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Green Acre #27: They Came, They Saw, They Laughed

dumbarton oaks

Dumbarton Oaks, lovely. / Photo by Stephanie Cavanaugh.

EARLY THIS SUMMER, Carol—The Prince’s ex-girlfriend thrice removed, a subject I’ll return to shortly—arrived for a long weekend. As our city garden was particularly fine, I was particularly pleased. I lowered my lashes as she enviously sniffed the jasmine and admired the trailing stephanotis.

I’m never more attractive than when I’m looking modest, though I had less than usual to do with the brilliant performance of my plants, having spent the spring being benignly neglectful, also known as sublimely lazy.

One trek we took that weekend was to the 27-acre garden of Dumbarton Oaks in Georgetown, which was created in the early 1930s surrounding the home of Mildred and Robert Woods Bliss.

Now public, the estate has pools and fountains and lawns and arbors and trails that wind, and benches on which to sit and contemplate or read or snooze amid gardens dedicated to roses and herbs and flowering trees and vines.

Pure bliss.

Having drowned in the scent of the Orangerie, and burned our feet on the paths, we took gasping refuge from the appalling heat in the Arbor Terrace. It’s a cool stony spot where a mythological god-head carved into a wall spits into a pool and the white hot sun is diffused by the mass of wisteria that clambers over the barrel roof.

dumbarton oaks

Dumbarton Oaks, again lovely. / Photo by Stephanie Cavanaugh.

I would like something like this under the back porch, I babbled, flailing my arms about hither and thither in inspired consideration.

Maybe we can’t have vine-covered barrel arches overhead (and God forbid more wisteria), I said, but the under-porch beams have a rustic charm, the walls are brick, and there’s a similar greenish glow from the garden that’s reflected in the French doors that lead to the home’s grotto level (as I like to think of it, though others might call it the basement, or worse).

There could be a fountain mounted on the far wall that would spout into a somewhat smaller pool, and maybe we could fit a little bistro table and chairs?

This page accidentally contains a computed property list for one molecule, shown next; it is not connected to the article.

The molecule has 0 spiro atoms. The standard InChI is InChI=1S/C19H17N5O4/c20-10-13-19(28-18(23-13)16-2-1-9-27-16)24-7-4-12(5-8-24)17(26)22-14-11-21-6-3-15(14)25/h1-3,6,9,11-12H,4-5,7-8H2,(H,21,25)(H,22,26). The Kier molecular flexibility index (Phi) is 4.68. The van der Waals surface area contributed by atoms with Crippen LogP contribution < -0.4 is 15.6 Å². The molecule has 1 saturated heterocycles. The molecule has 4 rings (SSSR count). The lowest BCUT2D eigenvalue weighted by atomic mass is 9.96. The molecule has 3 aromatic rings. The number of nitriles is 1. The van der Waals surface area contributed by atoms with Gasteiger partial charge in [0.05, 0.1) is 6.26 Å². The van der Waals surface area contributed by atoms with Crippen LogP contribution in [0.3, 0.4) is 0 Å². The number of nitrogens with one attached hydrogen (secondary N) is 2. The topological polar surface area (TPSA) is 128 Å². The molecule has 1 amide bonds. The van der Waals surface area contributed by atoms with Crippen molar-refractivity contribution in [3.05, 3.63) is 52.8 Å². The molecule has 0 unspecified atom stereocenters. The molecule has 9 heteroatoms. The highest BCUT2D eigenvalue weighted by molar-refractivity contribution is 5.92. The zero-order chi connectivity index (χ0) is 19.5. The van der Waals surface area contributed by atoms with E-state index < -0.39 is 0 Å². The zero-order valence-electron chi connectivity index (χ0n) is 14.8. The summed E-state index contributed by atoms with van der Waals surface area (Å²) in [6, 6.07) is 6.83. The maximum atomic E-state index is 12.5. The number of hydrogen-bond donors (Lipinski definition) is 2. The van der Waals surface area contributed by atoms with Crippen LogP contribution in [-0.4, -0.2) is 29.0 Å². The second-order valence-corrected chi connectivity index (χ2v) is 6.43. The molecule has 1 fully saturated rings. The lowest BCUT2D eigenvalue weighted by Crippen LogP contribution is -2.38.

Wine, cheese, some grapes maybe . . . mi amor?

Carol laughed as My Prince skittered away.

I do look forward to Carol’s visits—The Prince has such fine taste in women. I’ve met several of his exes, and they’re all quick and smart and funny. However, I have a sneaking suspicion that their visits are reminder trips, like those people take when they’re not quite sure they’re ready for kids and visit couples with multiple toddlers, at nap time.

The girlfriends come, look at his half-finished projects and the extraordinary mess that is his garage—it’s tempting to nominate him for that hoarding show—and leave with a sigh of relief at my truly boundless luck.

Oh, he was so easy to fall for; not only was he eye candy, he could actually do guy things.

Now my Pre-Prince, a lawyer, was the least-handy breed of person imaginable. That he knew which end of the hammer you banged with was the sum total of his expertise. He once went to a woodworking class figuring he’d make a coffee table, drawing up all sorts of plans in advance. I waved a lace-edged hankie as he drove off.

green acre

Under LittleBird Stephanie’s porch, not so lovely. / Photo by Stephanie Cavanaugh.

An hour later he came home, poured a glass of wine, and announced, “Jews don’t make coffee tables, they hire people to

make them.”

Similarly handicapped I, of course, needed to get me one of those (people, not coffee tables); in this case a 6’ 2” blue-eyed goy-toy born with a hammer and a level in hand, who finds endless employ as a restoration carpenter.

That was at a time when I thought you needed nothing but willpower to keep the chins up. Had I been wiser, I’d have gone with a plastic surgeon—or stuck with a lawyer who could afford to pay for one, since I have demonstrated no personal skill at making money. This should probably alarm me, but it’s too late now to bother.

So commenced 33 years spent fantasizing projects like grottoes and powder rooms, verandas and, oh, a swimming pool with a drawbridge so one could cross to the garage, which would make such a sweet studio . . . None of these concepts has  materialized, though that never stops me.

That was a long, but I think interesting aside, at least to me.

—Stephanie Cavanaugh

LittleBird Stephanie occasionally takes breaks from actual gardening to fantasize about how she should be gardening. You can find all of her gardening columns by typing Green Acre in the Search box at the top right of the page.

One thought on “Green Acre #27: They Came, They Saw, They Laughed

  1. Bonnie Mitchell says:

    Interesting essay on choices. Thrice removed Carol’s and Little Bird S’s. Interesting, too, that the goy-toy might have been born with a hammer and level but how effectively does he use it in his own home? Randomly thinking.

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